These days stress could very well be at an all time high. The economy is tanking, and nowhere more than in Central Oregon. If you’re lucky enough to still have a job, you’ve probably assumed responsibilities formerly handled by colleagues who have been laid off. If you—or your mate—no longer has a job or your fixed income has taken a hit, that’s a whole different kind of stress.
Most of us respond to the lack of money and time by cutting out what we perceive as the non-essentials. So we eliminate our physical fitness program right when we need it the most.
Research shows that exercise helps control and reduce stress. Ironically, this natural anti-anxiety prescription may not stem from that heralded endorphin rush that everyone talks about but no one has really proven. Studies now suggest that working out boosts concentrations of a brain chemical called neuromodulator norepinephrine, which is thought to help the brain better cope with tension. But that’s not all. Exercise forces the various systems in your body to communicate with each other as you’re working out. Regular communication between all your these systems enhances your body’s efficiency when it comes to fending off—and lowering—feelings of stress.[cq]
All exercise, however, is not created equal. Movement that helps the spine regain its proper function helps your sympathetic nervous system (which controls the body’s fight-or-flight response and the related release of stress hormones) to function correctly. Imagine that! Your body ‘s sympathetic nervous system could simply be misfiring, causing you to feel even more responsible for how stressed out you feel than the tough times you’re going through. The good news is that while you might not be able to control the state of the union (or the worth of your real estate), you can easily bring your body’s stress response under control by starting an exercise regime like Pilates that focuses on spinal movement.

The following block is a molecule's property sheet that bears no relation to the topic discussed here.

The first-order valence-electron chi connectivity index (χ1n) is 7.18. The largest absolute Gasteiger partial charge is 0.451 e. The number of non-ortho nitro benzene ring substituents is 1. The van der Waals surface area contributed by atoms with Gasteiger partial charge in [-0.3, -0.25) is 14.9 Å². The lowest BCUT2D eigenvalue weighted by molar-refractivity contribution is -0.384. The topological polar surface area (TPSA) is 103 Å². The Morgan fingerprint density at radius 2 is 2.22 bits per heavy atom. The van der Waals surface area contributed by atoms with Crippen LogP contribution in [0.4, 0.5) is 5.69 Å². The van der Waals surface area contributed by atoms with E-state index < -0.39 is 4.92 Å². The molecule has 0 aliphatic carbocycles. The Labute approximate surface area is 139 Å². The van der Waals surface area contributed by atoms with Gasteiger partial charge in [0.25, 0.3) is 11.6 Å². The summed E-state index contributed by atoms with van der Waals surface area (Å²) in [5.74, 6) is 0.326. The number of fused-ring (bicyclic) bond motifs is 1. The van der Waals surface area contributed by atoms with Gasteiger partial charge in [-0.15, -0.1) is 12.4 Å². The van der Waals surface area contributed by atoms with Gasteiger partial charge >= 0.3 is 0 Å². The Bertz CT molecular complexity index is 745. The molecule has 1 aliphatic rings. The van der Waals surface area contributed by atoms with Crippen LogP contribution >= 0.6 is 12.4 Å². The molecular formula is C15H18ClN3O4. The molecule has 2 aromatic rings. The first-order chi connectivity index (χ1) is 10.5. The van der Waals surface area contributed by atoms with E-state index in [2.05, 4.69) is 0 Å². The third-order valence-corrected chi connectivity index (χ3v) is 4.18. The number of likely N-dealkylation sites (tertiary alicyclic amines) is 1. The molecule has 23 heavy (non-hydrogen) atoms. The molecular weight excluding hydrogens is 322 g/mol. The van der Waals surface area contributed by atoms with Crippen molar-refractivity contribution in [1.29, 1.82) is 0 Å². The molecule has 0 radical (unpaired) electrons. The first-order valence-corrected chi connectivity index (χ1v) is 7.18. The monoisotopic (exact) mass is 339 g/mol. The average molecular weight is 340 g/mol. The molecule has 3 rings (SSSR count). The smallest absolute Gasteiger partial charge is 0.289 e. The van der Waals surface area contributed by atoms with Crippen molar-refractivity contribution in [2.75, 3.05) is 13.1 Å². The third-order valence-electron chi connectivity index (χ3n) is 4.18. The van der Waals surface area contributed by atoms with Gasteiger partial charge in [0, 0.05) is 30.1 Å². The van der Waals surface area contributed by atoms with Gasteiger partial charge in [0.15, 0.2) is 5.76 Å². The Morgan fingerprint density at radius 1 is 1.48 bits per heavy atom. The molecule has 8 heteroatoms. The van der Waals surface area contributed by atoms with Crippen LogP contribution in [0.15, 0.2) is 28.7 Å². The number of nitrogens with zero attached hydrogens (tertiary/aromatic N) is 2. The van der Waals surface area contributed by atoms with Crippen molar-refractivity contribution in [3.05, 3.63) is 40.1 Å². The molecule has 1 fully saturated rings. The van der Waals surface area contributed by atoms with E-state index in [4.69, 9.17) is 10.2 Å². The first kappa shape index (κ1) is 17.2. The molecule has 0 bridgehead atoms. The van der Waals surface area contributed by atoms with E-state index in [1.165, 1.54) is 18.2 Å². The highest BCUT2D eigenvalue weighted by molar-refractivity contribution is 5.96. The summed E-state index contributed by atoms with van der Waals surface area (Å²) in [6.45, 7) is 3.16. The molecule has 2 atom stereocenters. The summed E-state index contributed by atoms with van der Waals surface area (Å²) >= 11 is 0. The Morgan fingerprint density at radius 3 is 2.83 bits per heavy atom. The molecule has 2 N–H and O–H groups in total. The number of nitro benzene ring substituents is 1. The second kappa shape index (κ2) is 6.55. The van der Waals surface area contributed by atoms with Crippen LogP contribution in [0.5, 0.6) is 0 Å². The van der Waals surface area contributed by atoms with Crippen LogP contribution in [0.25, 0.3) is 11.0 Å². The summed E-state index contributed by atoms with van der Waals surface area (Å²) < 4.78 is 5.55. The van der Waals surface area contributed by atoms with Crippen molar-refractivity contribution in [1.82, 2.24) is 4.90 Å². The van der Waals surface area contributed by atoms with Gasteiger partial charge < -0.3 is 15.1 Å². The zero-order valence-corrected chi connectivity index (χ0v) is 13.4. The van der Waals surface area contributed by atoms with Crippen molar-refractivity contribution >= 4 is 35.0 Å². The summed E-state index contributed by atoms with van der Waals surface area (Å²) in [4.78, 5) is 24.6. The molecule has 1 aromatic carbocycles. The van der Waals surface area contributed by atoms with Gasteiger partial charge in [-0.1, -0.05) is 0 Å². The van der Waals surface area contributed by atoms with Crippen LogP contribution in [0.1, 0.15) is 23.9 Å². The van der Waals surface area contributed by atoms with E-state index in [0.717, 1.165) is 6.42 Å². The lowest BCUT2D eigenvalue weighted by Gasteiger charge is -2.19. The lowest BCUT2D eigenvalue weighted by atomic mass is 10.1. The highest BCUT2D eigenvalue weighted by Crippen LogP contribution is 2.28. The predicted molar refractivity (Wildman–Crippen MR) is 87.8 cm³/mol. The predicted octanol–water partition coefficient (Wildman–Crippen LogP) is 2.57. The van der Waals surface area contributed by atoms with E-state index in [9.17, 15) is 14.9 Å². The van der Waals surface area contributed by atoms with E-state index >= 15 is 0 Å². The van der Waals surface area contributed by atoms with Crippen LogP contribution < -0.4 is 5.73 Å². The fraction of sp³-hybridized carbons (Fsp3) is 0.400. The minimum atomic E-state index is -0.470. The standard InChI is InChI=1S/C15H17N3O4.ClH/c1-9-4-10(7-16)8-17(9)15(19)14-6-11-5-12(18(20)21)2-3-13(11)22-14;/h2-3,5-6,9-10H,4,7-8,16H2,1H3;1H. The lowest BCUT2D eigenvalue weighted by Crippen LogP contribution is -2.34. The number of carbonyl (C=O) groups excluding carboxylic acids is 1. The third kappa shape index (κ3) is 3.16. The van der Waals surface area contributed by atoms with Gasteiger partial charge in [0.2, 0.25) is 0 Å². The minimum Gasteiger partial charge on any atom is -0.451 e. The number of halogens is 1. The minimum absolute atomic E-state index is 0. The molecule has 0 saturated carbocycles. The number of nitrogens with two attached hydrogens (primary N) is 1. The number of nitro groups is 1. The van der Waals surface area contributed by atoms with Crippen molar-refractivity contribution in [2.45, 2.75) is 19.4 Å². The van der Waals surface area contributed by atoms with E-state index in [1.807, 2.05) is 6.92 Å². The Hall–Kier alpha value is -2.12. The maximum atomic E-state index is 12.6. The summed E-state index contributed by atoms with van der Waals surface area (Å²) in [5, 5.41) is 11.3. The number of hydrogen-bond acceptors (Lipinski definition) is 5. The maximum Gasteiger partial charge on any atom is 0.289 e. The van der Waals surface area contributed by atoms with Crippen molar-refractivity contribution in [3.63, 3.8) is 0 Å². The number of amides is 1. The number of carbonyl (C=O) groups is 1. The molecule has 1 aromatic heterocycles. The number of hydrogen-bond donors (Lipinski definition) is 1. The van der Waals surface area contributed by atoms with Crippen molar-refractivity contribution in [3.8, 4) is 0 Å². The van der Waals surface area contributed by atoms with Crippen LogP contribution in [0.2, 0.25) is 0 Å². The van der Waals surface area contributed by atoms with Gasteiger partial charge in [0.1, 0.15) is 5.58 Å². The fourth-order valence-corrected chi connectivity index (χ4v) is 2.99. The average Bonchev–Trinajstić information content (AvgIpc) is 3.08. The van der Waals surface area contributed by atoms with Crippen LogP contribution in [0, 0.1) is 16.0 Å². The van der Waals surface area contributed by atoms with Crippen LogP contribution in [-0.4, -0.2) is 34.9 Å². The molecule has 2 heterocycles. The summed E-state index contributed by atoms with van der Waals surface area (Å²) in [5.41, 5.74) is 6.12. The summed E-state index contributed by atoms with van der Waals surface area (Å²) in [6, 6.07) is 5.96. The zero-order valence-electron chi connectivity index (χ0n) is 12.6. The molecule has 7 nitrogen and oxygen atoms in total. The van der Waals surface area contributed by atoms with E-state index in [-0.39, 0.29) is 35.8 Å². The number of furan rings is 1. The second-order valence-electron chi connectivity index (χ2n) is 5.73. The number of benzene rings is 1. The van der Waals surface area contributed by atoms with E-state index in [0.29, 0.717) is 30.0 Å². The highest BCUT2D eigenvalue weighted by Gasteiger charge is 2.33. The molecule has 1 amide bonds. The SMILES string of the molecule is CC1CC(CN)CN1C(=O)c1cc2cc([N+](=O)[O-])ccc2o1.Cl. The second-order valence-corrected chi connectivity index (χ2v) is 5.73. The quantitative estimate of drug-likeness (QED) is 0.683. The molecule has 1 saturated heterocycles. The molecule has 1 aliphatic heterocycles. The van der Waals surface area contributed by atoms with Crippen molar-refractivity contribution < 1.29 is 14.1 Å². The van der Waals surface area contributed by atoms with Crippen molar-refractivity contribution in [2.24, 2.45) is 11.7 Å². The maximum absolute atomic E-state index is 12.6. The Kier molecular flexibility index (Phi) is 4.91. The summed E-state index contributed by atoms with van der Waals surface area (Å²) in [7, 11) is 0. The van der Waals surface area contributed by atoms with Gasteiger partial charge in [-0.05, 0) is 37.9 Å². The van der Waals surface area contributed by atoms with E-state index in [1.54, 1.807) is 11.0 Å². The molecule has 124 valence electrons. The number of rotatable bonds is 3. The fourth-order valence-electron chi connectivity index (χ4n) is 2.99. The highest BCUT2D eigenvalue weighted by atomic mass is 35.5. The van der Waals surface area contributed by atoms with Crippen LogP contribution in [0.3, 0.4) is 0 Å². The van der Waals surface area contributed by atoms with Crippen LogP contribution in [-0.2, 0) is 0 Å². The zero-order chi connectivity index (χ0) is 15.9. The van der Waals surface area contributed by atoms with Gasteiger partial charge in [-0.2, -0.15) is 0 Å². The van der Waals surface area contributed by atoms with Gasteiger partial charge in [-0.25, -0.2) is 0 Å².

Indeed, Pilates (pronounced pi-la-teez) is all about spinal movement. This full body conditioning program, which is performed on the mat or on spring and gravity-based resistance equipment, emphasizes opposing movements along with working from your core. So with every exercise, you not only tighten your abdominals, you stretch your back as you pull your head in one direction and your lower body in the other.
Try it once, and you’ll quickly find how much your flexibility increases from one movement to the next, allowing you to stretch further than you thought you could. By the end of a single session, you’ll walk out feeling taller than when you walked in. You’ll probably be right, since you will have increased the space between your vertebrae.
Even better, you’ll leave with a sense of calm that you almost certainly didn’t walk in with, in part because of Pilates’ unique focus on deep breathing. Unlike other fitness regimes, Pilates has you breathe both in and out through your nose. Research shows that nose-breathing not only is healthier for you (since your nose both filters and humidifies the air before it reaches your lungs), it turns off the sympathetic nervous system, thereby reducing hypertension and stress.
So why not stretch yourself and give Pilates a try? You’ll be surprised how good you’ll feel once you shed some of that stress you’re carrying around.
Gabi Davis is the owner of Pilates Connection, Central Oregon’s premier full service Pilates Studio, Bend’s largest public Pilates studio since its inception in 2002.